Tuesday, August 16, 2011

Making A Rope Swing (And A Bonus Dangerous Thing)

Recently, I posted about having received Gever Tulley's book Fifty Dangerous Things (You Should Let Your Children Do) as a gift from Max, and mentioned the plan to spend our summer session giving as many of those things a go as feasible in preschool.

We threw spears, we tried licking 9-volt batteries, we broke glass, set out to master the perfect somersaulthammered nailsthrew rocksmade bombs in bags, and deconstructed appliances.  This time we made a rope swing.

Our first step was to select a rope we thought would be long enough and strong enough. 

Tulley suggests starting with a rope with a known "test strength," but since none of our ropes still retain their original paperwork, Hattie and Thomas tested rope strength by playing tug of war with each of our candidates: a cotton rope, a hempen rope, and a nylon rope. 

They weren't happy with the slippery-ness of the nylon, nor the tendency of the hempen rope to "burn" the palms of their hands, so I'm not convinced they made their decision based entirely upon rope strength. 

After a survey of our outdoor classroom, the only reasonable place to hang a rope swing, we decided, was our actual swing set superstructure. The children were unable to toss the rope over the top bar on their own, even while standing on a step ladder, so I performed this function, including the tying of the knots. 

Had Orlando been there, I might have let him have a go at it (he's a self-taught rope tying master, something I know from having had to untie many of his knots over the past couple years) but even the children felt they wanted an adult to tie this all-important knot.

We didn't go with the pure rope swing as Tulley recommends, but rather added a tire, making it, of course, a tire swing. 

We also discussed how it could be properly called a pendulum swing, which gave us the idea for, at some future date, making a giant pendulum painter using the same basic technique.

The ultimate strength test came when yours truly put his full weight on it. We figured this meant our tire swing could hold up to 3 kids.

Tulley also advises to check the ground under your swing (what is sometimes called the "fall zone") for any hazards. We added gym mats for good measure.

As you can see, we had a lot of different swinging styles. Interestingly, only Charlie L. wanted a push. Everyone else wanted to impart their own momentum. I see this as a sign of good judgement, wanting to perform their own risk assessment before turning over part of their safety to an adult who they know only knows as much about this particular swing as they do. 

After all, they saw me tie it up. This is the kind of thing we work towards at Woodland Park and it's gratifying to see the kids taking on that responsibility for themselves.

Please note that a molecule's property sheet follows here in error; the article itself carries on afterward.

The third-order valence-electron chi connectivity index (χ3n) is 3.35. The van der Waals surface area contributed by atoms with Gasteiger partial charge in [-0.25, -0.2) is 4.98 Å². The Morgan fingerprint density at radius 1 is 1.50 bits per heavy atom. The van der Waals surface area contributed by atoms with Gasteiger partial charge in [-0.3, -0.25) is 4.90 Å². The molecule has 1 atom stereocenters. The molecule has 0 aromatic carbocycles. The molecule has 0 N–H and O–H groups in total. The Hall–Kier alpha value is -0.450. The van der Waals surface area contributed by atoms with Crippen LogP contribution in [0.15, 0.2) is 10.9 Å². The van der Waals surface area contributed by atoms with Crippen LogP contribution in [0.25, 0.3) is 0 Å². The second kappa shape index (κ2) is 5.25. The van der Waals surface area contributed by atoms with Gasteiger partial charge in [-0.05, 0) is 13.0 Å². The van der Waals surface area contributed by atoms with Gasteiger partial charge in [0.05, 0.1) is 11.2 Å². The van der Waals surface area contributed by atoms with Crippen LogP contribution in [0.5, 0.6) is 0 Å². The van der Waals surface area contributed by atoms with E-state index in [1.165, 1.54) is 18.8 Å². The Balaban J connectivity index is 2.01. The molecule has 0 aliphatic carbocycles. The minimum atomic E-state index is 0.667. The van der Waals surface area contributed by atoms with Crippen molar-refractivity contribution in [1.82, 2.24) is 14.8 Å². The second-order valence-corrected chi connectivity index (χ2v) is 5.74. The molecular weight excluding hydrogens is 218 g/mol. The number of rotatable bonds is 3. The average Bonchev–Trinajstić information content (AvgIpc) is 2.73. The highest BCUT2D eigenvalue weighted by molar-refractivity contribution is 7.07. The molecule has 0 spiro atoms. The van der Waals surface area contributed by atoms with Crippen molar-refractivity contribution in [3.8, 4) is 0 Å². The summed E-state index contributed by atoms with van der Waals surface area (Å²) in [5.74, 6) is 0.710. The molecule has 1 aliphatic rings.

We then enjoyed a kind of bonus dangerous thing: finding a beehive. Okay, so it was actually a hornet's nest and we didn't set out to find it. We did, however, do a bit of detective work, carefully observing 3 or 4 of the black and yellow creatures crawling into the cracks in one of the tree rounds we've used to encircle our sand pit.

If you look very, very carefully you can see one of the hornets amongst the wood chips.

Since it's right where we play, I suppose we'll have to do something about it.

(Note: several people have asked why we've not tried the dangerous activity of "Kissing Hello Like The French." We did, in fact, announce that we were going to attempt this, not once, but twice, and so far we've only had one taker, which makes kissing hello a little challenging.)

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Mary said...

love everything, but the excess rope dangling down is giving me a bad visual

Jeanne Zuech said...

I am loving this Very Dangerous Summer 2011! Looking forward to a future post about the bees and hoping there is limited danger involved :)

Sarah H said...

I keep filing your great ideas! Thanks!!! I'm a fairly new ECE and also work in a co-op preschool. Love my job and I'll bet you know why! The "dangerous things" thing has been a process for me. I came to parenting and teaching/learning with preschoolers later in life, and I found that bringing up a boy who was active and curious led me on a slow and steady path to taking on more and more dangerous activities, or at least watching children tackle them. From his very first steps our son has shown us that he doesn't have a death wish and that he has a very clear idea of what he is capable of. His mother did not embrace risk as readily as he did, but I did learn rather quickly to follow his lead. It wasn't very long before I needed a mantra to keep my anxiety levels down. What I came up with was, "if he isn't going to maim or kill himself in the process, then let him do it" (always keeping in mind that accidents can happen). So far it has served us well, he's 14 now, has only a few scars to show for it and the scars he does have were mostly due to equipment failure, not incompetency....rope broke on tire swing and resulted in impaling his arm on a branch....18 stitches later, the scar is now a badge of honour that he draws happy faces with by adding eyes....DEEPLY impressive to the other kids. Anyway, long story short, it took me a while to embrace my mantra at preschool (other people's children etc) but I have more or less gotten there. Thanks for bringing the subject up, it sure helps to know I'm not an alien in the risk department!

Juliet Robertson said...

How did I miss this post!!!

So pleased your children had the chance to build and swing on a tyre swing. It's so much more satisfying than a bog standard kit swing and the pendulum part is a real bonus.

Hope all's well in Seattle.